Appreciating Postmodernism to Preserve Postmodernism

Postmodernism lacks the popularity of other eras of architectural design and is too young to be appreciated for history's sake. Can preservationists learn to love underappreciated gems of Postmodernism before it's too late?

1 minute read

November 10, 2014, 2:00 PM PST

By James Brasuell @CasualBrasuell


Paul Makovsky writes about the endangered existence of landmark buildings from the "heyday of Postmodernism," namely the early 1970s through 1984. The problem, according to Makovsky, is that the Landmarks Preservation Commission of New York City has been slow to grant buildings from that era landmark status, costing the city several buildings of note, such as Philip Johnson and John Burgee’s Takashimaya Building on Fifth Avenue, the South Street Seaport building, and the Cherry Hill landscape in Central Park.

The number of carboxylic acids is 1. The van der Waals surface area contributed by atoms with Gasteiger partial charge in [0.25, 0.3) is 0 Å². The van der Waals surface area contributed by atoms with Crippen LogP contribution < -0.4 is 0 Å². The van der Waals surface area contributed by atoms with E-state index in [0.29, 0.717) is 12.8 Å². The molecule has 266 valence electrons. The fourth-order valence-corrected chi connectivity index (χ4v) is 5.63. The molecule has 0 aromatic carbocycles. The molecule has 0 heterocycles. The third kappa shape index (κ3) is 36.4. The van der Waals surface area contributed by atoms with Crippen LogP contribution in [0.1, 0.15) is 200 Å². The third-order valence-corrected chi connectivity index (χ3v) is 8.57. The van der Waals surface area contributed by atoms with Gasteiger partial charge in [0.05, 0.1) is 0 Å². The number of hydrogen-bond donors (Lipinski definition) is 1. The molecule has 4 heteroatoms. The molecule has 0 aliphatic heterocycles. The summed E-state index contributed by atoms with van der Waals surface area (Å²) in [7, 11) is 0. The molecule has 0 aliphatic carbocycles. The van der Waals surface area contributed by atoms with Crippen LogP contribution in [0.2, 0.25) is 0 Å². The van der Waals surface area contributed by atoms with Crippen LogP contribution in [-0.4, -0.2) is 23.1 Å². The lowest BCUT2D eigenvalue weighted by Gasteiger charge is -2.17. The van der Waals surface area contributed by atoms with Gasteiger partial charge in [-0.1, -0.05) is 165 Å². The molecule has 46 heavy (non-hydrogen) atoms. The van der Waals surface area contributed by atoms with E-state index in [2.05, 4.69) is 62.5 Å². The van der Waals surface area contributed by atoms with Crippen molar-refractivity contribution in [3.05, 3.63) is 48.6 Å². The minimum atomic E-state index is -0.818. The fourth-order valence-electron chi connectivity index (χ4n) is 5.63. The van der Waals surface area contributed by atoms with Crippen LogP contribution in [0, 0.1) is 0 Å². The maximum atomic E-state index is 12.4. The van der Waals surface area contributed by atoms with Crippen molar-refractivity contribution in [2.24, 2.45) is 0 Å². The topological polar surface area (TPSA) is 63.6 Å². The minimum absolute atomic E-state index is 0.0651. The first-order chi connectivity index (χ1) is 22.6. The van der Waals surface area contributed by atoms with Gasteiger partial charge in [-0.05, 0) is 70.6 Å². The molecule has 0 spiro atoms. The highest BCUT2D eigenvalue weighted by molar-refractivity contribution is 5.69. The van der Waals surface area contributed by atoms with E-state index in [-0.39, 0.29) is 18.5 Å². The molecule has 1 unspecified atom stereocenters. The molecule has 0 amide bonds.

In response, Metropolis magazine complied a "watchlist of overlooked gems" to "start the debate over Postmodern architecture and design’s contribution to Manhattan." The list was curated by Paul Makovsky along with Michael Gotkin, a landscape architect and preservation advocate.

Sunday, November 9, 2014 in Metropolis

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